Activation of Neural Pathways Associated with Sexual Arousal in Non-Human Primates

Craig F. Ferris, Charles T. Snowdon, Jean A. King, John M. Sullivan, Toni E. Ziegler, David P. Olson, Nancy J. Schultz-Darken, Pamela L. Tannenbaum, Reinhold Ludwig, Ziji Wu, Almuth Einspanier, J. Thomas Vaughan, Timothy Q. Duong

Research output: Contribution to journalArticle

85 Citations (Scopus)

Abstract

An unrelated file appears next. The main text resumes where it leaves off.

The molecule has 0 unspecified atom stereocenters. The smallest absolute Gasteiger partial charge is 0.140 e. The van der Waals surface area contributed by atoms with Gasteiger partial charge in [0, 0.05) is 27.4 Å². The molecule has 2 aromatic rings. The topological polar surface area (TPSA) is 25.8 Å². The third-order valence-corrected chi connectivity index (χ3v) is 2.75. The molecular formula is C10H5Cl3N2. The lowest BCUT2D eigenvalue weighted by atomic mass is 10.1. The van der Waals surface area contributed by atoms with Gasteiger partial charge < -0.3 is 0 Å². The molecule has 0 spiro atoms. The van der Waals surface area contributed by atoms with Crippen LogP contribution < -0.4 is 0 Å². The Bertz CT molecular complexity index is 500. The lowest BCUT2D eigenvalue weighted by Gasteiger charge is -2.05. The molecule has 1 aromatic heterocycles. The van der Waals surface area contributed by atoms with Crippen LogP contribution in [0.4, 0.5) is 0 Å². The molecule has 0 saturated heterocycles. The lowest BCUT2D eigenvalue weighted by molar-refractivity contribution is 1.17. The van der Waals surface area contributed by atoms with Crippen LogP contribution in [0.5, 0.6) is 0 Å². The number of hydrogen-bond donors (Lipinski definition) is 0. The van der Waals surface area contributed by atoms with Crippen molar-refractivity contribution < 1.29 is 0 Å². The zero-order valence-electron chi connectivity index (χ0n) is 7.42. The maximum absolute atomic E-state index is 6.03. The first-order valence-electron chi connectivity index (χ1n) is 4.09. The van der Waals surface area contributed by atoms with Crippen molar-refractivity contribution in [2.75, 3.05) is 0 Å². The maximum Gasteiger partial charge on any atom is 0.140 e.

Purpose: To evaluate brain activity associated with sexual arousal, fully conscious male marmoset monkeys were imaged during presentation of odors that naturally elicit high levels of sexual activity and sexual motivation. Material and Methods: Male monkeys were lightly anesthetized, secured in a head and body restrainer with a built-in birdcage resonator and positioned in a 9.4-Tesla spectrometer. When fully conscious, monkeys were presented with the odors of a novel receptive female or an ovariectomized monkey. Both odors were presented during an imaging trial and the presentation of odors was counterbalanced. Significant changes in both positive and negative BOLD signal were mapped and averaged. Results: Periovulatory odors significantly increased positive BOLD signal in several cortical areas: the striatum, hippocampus, septum, periaqueductal gray, and cerebellum, in comparison with odors from ovariectomized monkeys. Conversely, negative BOLD signal was significantly increased in the temporal cortex, cingulate cortex, putamen, hippocampus, substantia nigra, medial preoptic area, and cerebellum with presentation of odors from ovariectomized marmosets as compared to periovulatory odors. A common neural circuit comprising the temporal and cingulate cortices, putamen, hippocampus, medial preoptic area, and cerebellum shared both the positive BOLD response to periovulatory odors and the negative BOLD response to odors of ovariectomized females. Conclusion: These data suggest the odor-driven enhancement and suppression of sexual arousal affect neuronal activity in many of the same general brain areas. These areas included not only those associated with sexual activity, but also areas involved in emotional processing and reward.